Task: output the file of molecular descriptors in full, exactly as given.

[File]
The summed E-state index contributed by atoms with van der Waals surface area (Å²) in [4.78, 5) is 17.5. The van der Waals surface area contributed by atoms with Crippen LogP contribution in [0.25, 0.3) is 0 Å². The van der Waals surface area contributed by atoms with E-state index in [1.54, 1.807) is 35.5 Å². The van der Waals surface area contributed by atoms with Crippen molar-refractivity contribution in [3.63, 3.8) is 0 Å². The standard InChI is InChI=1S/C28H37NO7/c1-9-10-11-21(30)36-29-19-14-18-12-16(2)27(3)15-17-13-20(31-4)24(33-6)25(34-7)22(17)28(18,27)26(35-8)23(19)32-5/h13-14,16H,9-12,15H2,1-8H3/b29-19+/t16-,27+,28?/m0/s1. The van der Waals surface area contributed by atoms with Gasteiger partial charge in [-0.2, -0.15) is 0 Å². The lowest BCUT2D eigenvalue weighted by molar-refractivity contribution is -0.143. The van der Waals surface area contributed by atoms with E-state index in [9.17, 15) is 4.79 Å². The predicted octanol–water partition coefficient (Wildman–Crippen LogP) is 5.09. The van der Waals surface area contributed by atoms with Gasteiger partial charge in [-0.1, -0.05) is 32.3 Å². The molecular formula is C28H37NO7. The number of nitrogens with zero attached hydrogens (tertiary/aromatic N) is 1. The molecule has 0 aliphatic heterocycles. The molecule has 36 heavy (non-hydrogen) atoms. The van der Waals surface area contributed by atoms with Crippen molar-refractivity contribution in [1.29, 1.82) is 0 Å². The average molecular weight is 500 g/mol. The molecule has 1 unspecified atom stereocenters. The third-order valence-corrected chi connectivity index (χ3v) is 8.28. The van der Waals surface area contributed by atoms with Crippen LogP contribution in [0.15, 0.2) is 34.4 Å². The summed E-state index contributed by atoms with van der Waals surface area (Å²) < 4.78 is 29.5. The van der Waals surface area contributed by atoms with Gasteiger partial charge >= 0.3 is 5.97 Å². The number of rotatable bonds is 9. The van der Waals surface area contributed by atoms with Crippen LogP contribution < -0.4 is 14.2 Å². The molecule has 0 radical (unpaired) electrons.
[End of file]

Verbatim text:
The summed E-state index contributed by atoms with van der Waals surface area (Å²) in [4.78, 5) is 17.5. The van der Waals surface area contributed by atoms with Crippen LogP contribution in [0.25, 0.3) is 0 Å². The van der Waals surface area contributed by atoms with E-state index in [1.54, 1.807) is 35.5 Å². The van der Waals surface area contributed by atoms with Crippen molar-refractivity contribution in [3.63, 3.8) is 0 Å². The standard InChI is InChI=1S/C28H37NO7/c1-9-10-11-21(30)36-29-19-14-18-12-16(2)27(3)15-17-13-20(31-4)24(33-6)25(34-7)22(17)28(18,27)26(35-8)23(19)32-5/h13-14,16H,9-12,15H2,1-8H3/b29-19+/t16-,27+,28?/m0/s1. The van der Waals surface area contributed by atoms with Gasteiger partial charge in [-0.2, -0.15) is 0 Å². The lowest BCUT2D eigenvalue weighted by molar-refractivity contribution is -0.143. The van der Waals surface area contributed by atoms with E-state index in [9.17, 15) is 4.79 Å². The predicted octanol–water partition coefficient (Wildman–Crippen LogP) is 5.09. The van der Waals surface area contributed by atoms with Gasteiger partial charge in [-0.1, -0.05) is 32.3 Å². The molecular formula is C28H37NO7. The number of nitrogens with zero attached hydrogens (tertiary/aromatic N) is 1. The molecule has 0 aliphatic heterocycles. The molecule has 36 heavy (non-hydrogen) atoms. The van der Waals surface area contributed by atoms with Crippen molar-refractivity contribution in [1.29, 1.82) is 0 Å². The average molecular weight is 500 g/mol. The molecule has 1 unspecified atom stereocenters. The third-order valence-corrected chi connectivity index (χ3v) is 8.28. The van der Waals surface area contributed by atoms with Crippen LogP contribution in [0.15, 0.2) is 34.4 Å². The summed E-state index contributed by atoms with van der Waals surface area (Å²) < 4.78 is 29.5. The van der Waals surface area contributed by atoms with Gasteiger partial charge >= 0.3 is 5.97 Å². The number of rotatable bonds is 9. The van der Waals surface area contributed by atoms with Crippen LogP contribution < -0.4 is 14.2 Å². The molecule has 0 radical (unpaired) electrons.